Funk Dancing for Self Defence, Exhibition Text by Andrea McGuire
Everything is hard. But Lily Taylor is here to make us laugh, with sparkling dystopias and no more polygons than necessary. Taylor already Pivoted once during these Unprecedented Times, making a move from painting/illustration towards paper-mâché. Now, in “Funk Dancing for Self Defence,” Taylor continues her pandemic exploration of all things 3D. The entirely virtual exhibition (a first for Eastern Edge, decided on during the winter’s variant) features digital images Taylor created using Blender—a free, open-source program for making 3D computer graphics.
Taylor also coded the exhibition, designing controls for everyone scrolling through. Her images slowly magnify at the hover of a mouse, approximating the feel of walking up and looking closely in a gallery. Some images loop; some are static. And unlike many physical installations, Taylor’s is pretty definitively linear: it runs from top to bottom. Knowing this, I wondered how strategically Taylor ordered her pieces. Did she realize no one could rightfully scroll by Jay Leno the submissive horse (riding under the whip of a leather dominatrix) without actually laughing out loud, and did she place it first for that reason? Funk Dancing for Self Defence—against the void, the virus, the variants, everything keeping us apart? What’s a Simpsons reference, and what’s a deeply resonant personal mantra?
In FDFSD, the questions multiply: where do we go from here? Will the next big thing get exponentially weirder forever? Also, what’s fun to look at? “Alien Nose Job” offers answers in the guise of a post-op alien glam shot—a selfie, possibly, in an age of extraterrestrials getting surgery on TLC. Sparkles float by the alien’s cranium, serving as a glimmering through-line in Taylor’s work. In fact, Taylor used Blender to carry over the alien’s sparkles from the ones emanating from Mr. Sparkle (Homer’s double) in “Can’t You See That I Am Serious?” If you look carefully, you’ll see: same sparkles.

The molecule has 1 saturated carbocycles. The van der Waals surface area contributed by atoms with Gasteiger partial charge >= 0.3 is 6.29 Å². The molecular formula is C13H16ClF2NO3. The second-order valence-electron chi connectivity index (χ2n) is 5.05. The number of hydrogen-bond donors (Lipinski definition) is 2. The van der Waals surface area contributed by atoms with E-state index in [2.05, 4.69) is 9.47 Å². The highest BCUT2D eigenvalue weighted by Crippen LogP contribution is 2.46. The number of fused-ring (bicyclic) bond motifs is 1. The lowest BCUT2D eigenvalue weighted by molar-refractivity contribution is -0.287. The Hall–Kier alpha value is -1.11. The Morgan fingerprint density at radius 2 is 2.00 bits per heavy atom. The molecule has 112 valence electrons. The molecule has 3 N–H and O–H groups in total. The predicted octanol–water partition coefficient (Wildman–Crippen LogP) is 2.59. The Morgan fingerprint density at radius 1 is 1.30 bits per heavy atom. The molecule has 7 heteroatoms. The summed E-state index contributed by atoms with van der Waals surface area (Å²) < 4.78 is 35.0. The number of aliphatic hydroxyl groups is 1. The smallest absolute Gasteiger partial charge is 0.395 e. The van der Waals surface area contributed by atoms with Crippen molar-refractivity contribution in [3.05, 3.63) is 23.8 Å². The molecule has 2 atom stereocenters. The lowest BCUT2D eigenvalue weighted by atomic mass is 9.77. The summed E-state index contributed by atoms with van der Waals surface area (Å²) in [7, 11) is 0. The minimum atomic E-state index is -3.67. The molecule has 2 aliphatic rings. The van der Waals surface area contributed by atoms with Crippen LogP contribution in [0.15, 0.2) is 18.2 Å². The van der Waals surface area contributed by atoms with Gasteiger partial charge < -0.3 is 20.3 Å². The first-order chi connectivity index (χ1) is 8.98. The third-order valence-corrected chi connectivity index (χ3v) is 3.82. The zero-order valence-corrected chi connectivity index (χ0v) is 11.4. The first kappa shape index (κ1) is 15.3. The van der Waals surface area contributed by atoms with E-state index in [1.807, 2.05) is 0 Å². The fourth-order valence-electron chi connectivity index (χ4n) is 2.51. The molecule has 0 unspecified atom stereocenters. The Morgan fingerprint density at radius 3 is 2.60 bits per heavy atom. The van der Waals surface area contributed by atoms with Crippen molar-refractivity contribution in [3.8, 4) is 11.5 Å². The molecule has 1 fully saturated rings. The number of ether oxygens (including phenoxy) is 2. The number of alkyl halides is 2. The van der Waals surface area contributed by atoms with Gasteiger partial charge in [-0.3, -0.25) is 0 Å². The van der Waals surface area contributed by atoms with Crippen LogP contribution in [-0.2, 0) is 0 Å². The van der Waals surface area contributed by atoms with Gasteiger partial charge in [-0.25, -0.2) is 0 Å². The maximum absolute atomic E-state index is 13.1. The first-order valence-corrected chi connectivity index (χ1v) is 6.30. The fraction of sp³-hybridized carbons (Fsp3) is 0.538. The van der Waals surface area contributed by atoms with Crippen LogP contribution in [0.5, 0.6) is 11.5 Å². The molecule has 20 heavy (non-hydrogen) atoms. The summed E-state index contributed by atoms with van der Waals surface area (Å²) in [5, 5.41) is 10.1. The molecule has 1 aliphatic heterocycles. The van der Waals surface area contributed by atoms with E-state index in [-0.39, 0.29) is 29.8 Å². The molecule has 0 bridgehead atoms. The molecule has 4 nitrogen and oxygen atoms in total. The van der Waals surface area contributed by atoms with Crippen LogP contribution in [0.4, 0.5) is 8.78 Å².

Thanks to Instagram filters, sparkles can feel very right now. But as I’ve learned, these filters are actually a ‘90s throwback thing. Throughout her collection, Taylor imagines futures rooted in what childhood felt like for a lot of us in the ‘90s—claymation reruns, pixelated games, watching The Simpsons with your siblings. Doing double-takes of the Folgers can in the kitchen, with its strangely Martian landscape and precisely splintered sunrise. A glittering aesthetic you mostly forgot about.
Everything semi-old is new again, and then again. But in FDFSD, nostalgia is never melancholy. What if the future feels like being a kid *and* slides into something more and more surreal? What could that look like? And on the more sinister side of things: what are we going to need to remain entertained? Lily Taylor’s trying new things, having fun, making us laugh. Every dystopia needs a good escape.
Andrea McGuire is a freelance journalist, emerging audio producer, and musician living in St. John’s. She’s published her writing with the Newfoundland Quarterly Online, CBC NL, The Coast, and Halifax Magazine, and has an MA degree in Folklore from Memorial University. Andrea plays bass in Lo Siento and accordion at her cats. She’s currently collaborating on a puppet film with her partner and making a radio documentary about a language inventor for CBC’s Atlantic Voice.